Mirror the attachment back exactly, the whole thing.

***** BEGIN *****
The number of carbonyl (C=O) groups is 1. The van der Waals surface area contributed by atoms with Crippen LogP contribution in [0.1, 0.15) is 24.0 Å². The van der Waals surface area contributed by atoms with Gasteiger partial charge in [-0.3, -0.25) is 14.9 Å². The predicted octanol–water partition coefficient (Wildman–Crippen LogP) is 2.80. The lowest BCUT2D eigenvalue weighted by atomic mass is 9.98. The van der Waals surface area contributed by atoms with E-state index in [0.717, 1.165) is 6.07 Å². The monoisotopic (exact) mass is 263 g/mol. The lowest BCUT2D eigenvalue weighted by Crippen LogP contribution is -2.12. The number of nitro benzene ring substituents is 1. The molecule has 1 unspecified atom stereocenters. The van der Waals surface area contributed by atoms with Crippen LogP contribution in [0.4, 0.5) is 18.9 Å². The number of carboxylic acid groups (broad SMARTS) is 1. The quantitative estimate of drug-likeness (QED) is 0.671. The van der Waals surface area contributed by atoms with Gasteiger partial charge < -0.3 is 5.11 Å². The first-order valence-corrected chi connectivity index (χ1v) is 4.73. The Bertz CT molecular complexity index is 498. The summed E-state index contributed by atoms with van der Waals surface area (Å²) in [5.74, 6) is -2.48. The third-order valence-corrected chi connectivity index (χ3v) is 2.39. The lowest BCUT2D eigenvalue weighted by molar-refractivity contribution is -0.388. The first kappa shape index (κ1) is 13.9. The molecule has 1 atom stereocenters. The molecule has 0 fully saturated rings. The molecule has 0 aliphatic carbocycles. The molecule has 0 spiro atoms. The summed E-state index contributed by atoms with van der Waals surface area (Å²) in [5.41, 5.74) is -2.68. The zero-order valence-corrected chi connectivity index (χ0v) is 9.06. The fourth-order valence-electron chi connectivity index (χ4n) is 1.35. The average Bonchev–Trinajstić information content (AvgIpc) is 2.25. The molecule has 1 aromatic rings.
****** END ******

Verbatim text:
The number of carbonyl (C=O) groups is 1. The van der Waals surface area contributed by atoms with Crippen LogP contribution in [0.1, 0.15) is 24.0 Å². The van der Waals surface area contributed by atoms with Gasteiger partial charge in [-0.3, -0.25) is 14.9 Å². The predicted octanol–water partition coefficient (Wildman–Crippen LogP) is 2.80. The lowest BCUT2D eigenvalue weighted by atomic mass is 9.98. The van der Waals surface area contributed by atoms with E-state index in [0.717, 1.165) is 6.07 Å². The monoisotopic (exact) mass is 263 g/mol. The lowest BCUT2D eigenvalue weighted by Crippen LogP contribution is -2.12. The number of nitro benzene ring substituents is 1. The molecule has 1 unspecified atom stereocenters. The van der Waals surface area contributed by atoms with Crippen LogP contribution in [0.4, 0.5) is 18.9 Å². The number of carboxylic acid groups (broad SMARTS) is 1. The quantitative estimate of drug-likeness (QED) is 0.671. The van der Waals surface area contributed by atoms with Gasteiger partial charge < -0.3 is 5.11 Å². The first-order valence-corrected chi connectivity index (χ1v) is 4.73. The Bertz CT molecular complexity index is 498. The summed E-state index contributed by atoms with van der Waals surface area (Å²) in [5.74, 6) is -2.48. The third-order valence-corrected chi connectivity index (χ3v) is 2.39. The lowest BCUT2D eigenvalue weighted by molar-refractivity contribution is -0.388. The first kappa shape index (κ1) is 13.9. The molecule has 1 atom stereocenters. The molecule has 0 fully saturated rings. The molecule has 0 aliphatic carbocycles. The molecule has 0 spiro atoms. The summed E-state index contributed by atoms with van der Waals surface area (Å²) in [5.41, 5.74) is -2.68. The zero-order valence-corrected chi connectivity index (χ0v) is 9.06. The fourth-order valence-electron chi connectivity index (χ4n) is 1.35. The average Bonchev–Trinajstić information content (AvgIpc) is 2.25. The molecule has 1 aromatic rings.